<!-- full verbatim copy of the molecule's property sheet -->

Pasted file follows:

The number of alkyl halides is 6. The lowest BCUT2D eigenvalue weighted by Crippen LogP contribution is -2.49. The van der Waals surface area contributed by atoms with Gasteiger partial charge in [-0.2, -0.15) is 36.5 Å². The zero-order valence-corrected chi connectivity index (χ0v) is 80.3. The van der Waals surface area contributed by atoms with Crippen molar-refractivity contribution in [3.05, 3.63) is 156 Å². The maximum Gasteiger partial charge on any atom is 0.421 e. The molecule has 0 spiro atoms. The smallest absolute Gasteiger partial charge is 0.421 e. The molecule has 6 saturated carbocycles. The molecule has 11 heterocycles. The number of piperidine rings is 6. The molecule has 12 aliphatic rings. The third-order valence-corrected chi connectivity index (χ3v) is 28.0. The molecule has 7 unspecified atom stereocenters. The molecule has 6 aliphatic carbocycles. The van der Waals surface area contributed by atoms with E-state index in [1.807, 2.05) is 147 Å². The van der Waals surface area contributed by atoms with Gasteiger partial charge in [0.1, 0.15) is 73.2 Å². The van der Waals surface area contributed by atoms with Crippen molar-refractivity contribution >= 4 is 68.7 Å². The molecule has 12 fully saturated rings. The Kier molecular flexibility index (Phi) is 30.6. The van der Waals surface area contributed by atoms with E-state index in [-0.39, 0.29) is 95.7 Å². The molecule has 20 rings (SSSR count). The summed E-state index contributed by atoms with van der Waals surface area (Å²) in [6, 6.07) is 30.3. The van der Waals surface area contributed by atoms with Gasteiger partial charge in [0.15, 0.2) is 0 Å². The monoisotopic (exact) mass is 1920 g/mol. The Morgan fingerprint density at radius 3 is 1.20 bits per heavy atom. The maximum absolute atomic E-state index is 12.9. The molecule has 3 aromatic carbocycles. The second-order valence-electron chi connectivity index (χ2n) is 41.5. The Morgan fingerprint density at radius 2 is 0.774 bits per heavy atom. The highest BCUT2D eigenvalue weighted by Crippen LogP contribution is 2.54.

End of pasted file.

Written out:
The number of alkyl halides is 6. The lowest BCUT2D eigenvalue weighted by Crippen LogP contribution is -2.49. The van der Waals surface area contributed by atoms with Gasteiger partial charge in [-0.2, -0.15) is 36.5 Å². The zero-order valence-corrected chi connectivity index (χ0v) is 80.3. The van der Waals surface area contributed by atoms with Crippen molar-refractivity contribution in [3.05, 3.63) is 156 Å². The maximum Gasteiger partial charge on any atom is 0.421 e. The molecule has 0 spiro atoms. The smallest absolute Gasteiger partial charge is 0.421 e. The molecule has 6 saturated carbocycles. The molecule has 11 heterocycles. The number of piperidine rings is 6. The molecule has 12 aliphatic rings. The third-order valence-corrected chi connectivity index (χ3v) is 28.0. The molecule has 7 unspecified atom stereocenters. The molecule has 6 aliphatic carbocycles. The van der Waals surface area contributed by atoms with E-state index in [1.807, 2.05) is 147 Å². The van der Waals surface area contributed by atoms with Gasteiger partial charge in [0.1, 0.15) is 73.2 Å². The van der Waals surface area contributed by atoms with Crippen molar-refractivity contribution >= 4 is 68.7 Å². The molecule has 12 fully saturated rings. The Kier molecular flexibility index (Phi) is 30.6. The van der Waals surface area contributed by atoms with E-state index in [-0.39, 0.29) is 95.7 Å². The molecule has 20 rings (SSSR count). The summed E-state index contributed by atoms with van der Waals surface area (Å²) in [6, 6.07) is 30.3. The van der Waals surface area contributed by atoms with Gasteiger partial charge in [0.15, 0.2) is 0 Å². The monoisotopic (exact) mass is 1920 g/mol. The Morgan fingerprint density at radius 3 is 1.20 bits per heavy atom. The maximum absolute atomic E-state index is 12.9. The molecule has 3 aromatic carbocycles. The second-order valence-electron chi connectivity index (χ2n) is 41.5. The Morgan fingerprint density at radius 2 is 0.774 bits per heavy atom. The highest BCUT2D eigenvalue weighted by Crippen LogP contribution is 2.54.